Rodney Dangerfield was definitely onto something. While some of the legendary comedian’s assorted grievances may not resonate with today’s average college student, I’m sure most can relate to his iconic cry of “I don’t get no respect.”
Face it, outside of Bradley’s secluded and secure campus, students aren’t typically viewed in the most gleaming light. Our school may be right up there with Caterpillar in terms of importance in the Peoria area, but a number of native Peorians follow the typical college town mentality of seeing us as doing nothing but encroaching. And with the everyday American still often basing the rigors of college life around films such as “Animal House” and “Revenge of the Nerds,” we students don’t exactly start off with a clean slate either.
Granted, I’m sure some of it’s deserved.
Everyone’s had that 9 a.m. class with the maddening girl or petulant boy whose sole purpose seems to be their ability to take up space, but for every one obnoxious simpleton is a whole host of studious and well-mannered individuals.
It’s just too bad most people don’t seem to realize this. At least I often assume they don’t, seeing as it’s hard to miss the look of contempt most store clerks and restaurant personnel usually give me while hastily swiping my QuickCard.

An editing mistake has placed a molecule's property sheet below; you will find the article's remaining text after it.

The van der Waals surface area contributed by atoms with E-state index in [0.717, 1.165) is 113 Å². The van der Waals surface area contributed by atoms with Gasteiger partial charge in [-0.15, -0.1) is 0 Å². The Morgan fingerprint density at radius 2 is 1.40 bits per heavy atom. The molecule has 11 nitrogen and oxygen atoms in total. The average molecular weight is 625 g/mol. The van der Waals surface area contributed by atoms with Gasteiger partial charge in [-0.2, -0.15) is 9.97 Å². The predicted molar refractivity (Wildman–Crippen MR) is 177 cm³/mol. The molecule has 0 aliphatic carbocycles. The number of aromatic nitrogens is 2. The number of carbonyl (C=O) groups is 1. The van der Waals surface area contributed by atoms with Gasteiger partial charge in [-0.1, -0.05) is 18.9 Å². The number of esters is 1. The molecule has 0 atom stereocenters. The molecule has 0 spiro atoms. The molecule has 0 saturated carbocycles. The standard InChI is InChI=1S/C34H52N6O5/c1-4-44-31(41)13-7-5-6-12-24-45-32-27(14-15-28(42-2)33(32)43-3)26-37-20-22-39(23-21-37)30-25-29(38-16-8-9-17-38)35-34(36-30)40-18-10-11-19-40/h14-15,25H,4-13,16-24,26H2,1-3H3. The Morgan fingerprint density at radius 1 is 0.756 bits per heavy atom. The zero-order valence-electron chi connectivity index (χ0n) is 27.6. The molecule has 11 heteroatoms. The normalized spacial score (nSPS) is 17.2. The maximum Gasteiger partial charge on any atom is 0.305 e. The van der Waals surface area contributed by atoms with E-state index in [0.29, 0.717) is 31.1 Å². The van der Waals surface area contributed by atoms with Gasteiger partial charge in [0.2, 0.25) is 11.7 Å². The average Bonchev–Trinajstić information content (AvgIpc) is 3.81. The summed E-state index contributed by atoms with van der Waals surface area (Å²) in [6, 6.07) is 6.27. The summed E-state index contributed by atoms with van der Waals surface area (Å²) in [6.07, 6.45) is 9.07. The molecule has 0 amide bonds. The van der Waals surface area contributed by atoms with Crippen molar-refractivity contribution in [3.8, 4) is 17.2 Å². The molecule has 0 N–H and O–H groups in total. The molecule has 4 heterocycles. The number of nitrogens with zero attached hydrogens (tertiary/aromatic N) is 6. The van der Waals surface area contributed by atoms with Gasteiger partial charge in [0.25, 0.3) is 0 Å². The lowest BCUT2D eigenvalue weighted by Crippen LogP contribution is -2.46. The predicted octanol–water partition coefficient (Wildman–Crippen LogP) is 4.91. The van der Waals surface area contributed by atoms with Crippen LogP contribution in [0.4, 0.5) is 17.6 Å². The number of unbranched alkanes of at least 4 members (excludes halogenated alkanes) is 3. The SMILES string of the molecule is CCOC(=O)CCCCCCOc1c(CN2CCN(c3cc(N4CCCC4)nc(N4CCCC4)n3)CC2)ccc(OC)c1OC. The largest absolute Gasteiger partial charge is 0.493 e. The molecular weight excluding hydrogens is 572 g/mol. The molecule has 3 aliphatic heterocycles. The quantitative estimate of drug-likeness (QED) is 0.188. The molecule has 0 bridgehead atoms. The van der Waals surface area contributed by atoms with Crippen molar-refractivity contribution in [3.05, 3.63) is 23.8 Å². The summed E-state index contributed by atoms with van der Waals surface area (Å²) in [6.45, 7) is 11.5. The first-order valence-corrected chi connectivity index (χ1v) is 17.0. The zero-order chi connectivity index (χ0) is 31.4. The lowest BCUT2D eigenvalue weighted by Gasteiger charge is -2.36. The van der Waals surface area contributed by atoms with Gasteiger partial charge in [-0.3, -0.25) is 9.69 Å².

However, the sad part is I didn’t even realize this generalized lowbrow treatment until attending a brunch at Granite City Food & Brewery this weekend. While the price could put a definite ding in the wallet when compared to the restaurant offerings in Campustown, the extra coin was more than worth it for the service.
The stewards and waitresses were energetic and kind and didn’t even glare at me when my only drink order was a glass of water. The best part was they actually took time to refill it often and promptly despite the place being completely crowded.
While I realize I paid a good chunk of cash for such a luxury, it was nice being viewed as a customer instead of a nuisance. But the fact I had to flash my VISA to get an inkling of respect does show the horrid relationship most stores and restaurants have with students.
For instance, although it’s nice to be reminded by CVS employees that they no longer accept QuickCash, it would be even nicer if they told me without reprimanding me.
The same applies to Save-A-Lot, a store which respects a student’s input so little that it still carried a whole display of cream cheese three weeks after I informed them the product expired back in July.
Although I realize Campustown isn’t exactly the best locale for such treatment, expecting a general adherence to the Golden Rule shouldn’t be too out of line. After all, if a bunch of over-stressed twentysomethings can still be polite and courteous to each other during the hellish week of finals, I think an over-worked employee can manage to find the time to say a simple and candid “have a nice day.”
But then again, I’m just a student. I don’t get no respect.
Lisa Fitch is a sophomore English and economics major from Schaumburg.
She is the assistant Voice editor. Direct questions, comments or other responses to firstname.lastname@example.org